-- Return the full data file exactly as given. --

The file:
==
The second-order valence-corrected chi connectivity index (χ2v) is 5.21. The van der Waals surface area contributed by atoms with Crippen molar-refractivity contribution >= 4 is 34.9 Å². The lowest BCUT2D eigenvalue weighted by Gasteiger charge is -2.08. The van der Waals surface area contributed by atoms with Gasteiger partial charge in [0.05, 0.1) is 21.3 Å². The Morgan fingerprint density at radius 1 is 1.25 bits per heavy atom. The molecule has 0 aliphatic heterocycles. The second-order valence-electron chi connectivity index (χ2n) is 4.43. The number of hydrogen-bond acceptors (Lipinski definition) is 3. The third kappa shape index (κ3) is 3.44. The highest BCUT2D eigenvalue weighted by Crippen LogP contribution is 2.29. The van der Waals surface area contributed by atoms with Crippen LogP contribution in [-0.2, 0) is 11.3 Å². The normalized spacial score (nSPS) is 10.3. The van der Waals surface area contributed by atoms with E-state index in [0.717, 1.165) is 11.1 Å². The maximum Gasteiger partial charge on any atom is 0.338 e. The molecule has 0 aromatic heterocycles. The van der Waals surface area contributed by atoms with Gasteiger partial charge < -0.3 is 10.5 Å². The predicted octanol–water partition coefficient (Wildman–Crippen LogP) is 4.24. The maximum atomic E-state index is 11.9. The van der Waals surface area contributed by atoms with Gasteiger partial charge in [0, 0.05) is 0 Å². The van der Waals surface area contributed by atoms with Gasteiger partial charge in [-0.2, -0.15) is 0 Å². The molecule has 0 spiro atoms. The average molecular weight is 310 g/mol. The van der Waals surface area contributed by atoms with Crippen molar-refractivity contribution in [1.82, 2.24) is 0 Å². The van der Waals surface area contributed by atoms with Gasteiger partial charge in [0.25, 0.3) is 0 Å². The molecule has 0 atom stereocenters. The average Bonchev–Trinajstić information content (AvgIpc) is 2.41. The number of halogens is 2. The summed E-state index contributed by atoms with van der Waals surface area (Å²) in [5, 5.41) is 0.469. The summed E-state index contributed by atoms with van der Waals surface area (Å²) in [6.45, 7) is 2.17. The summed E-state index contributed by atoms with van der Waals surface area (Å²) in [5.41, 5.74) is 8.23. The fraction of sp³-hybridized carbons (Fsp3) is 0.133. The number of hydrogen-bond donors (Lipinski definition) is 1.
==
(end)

The second-order valence-corrected chi connectivity index (χ2v) is 5.21. The van der Waals surface area contributed by atoms with Crippen molar-refractivity contribution >= 4 is 34.9 Å². The lowest BCUT2D eigenvalue weighted by Gasteiger charge is -2.08. The van der Waals surface area contributed by atoms with Gasteiger partial charge in [0.05, 0.1) is 21.3 Å². The Morgan fingerprint density at radius 1 is 1.25 bits per heavy atom. The molecule has 0 aliphatic heterocycles. The second-order valence-electron chi connectivity index (χ2n) is 4.43. The number of hydrogen-bond acceptors (Lipinski definition) is 3. The third kappa shape index (κ3) is 3.44. The highest BCUT2D eigenvalue weighted by Crippen LogP contribution is 2.29. The van der Waals surface area contributed by atoms with Crippen LogP contribution in [-0.2, 0) is 11.3 Å². The normalized spacial score (nSPS) is 10.3. The van der Waals surface area contributed by atoms with E-state index in [0.717, 1.165) is 11.1 Å². The maximum Gasteiger partial charge on any atom is 0.338 e. The molecule has 0 aromatic heterocycles. The van der Waals surface area contributed by atoms with Gasteiger partial charge < -0.3 is 10.5 Å². The predicted octanol–water partition coefficient (Wildman–Crippen LogP) is 4.24. The maximum atomic E-state index is 11.9. The van der Waals surface area contributed by atoms with Gasteiger partial charge in [0, 0.05) is 0 Å². The van der Waals surface area contributed by atoms with Gasteiger partial charge in [-0.2, -0.15) is 0 Å². The molecule has 0 spiro atoms. The average molecular weight is 310 g/mol. The van der Waals surface area contributed by atoms with Crippen molar-refractivity contribution in [1.82, 2.24) is 0 Å². The van der Waals surface area contributed by atoms with Gasteiger partial charge in [0.25, 0.3) is 0 Å². The molecule has 0 atom stereocenters. The average Bonchev–Trinajstić information content (AvgIpc) is 2.41. The number of halogens is 2. The summed E-state index contributed by atoms with van der Waals surface area (Å²) in [5, 5.41) is 0.469. The summed E-state index contributed by atoms with van der Waals surface area (Å²) in [6.45, 7) is 2.17. The summed E-state index contributed by atoms with van der Waals surface area (Å²) in [5.41, 5.74) is 8.23. The fraction of sp³-hybridized carbons (Fsp3) is 0.133. The number of hydrogen-bond donors (Lipinski definition) is 1.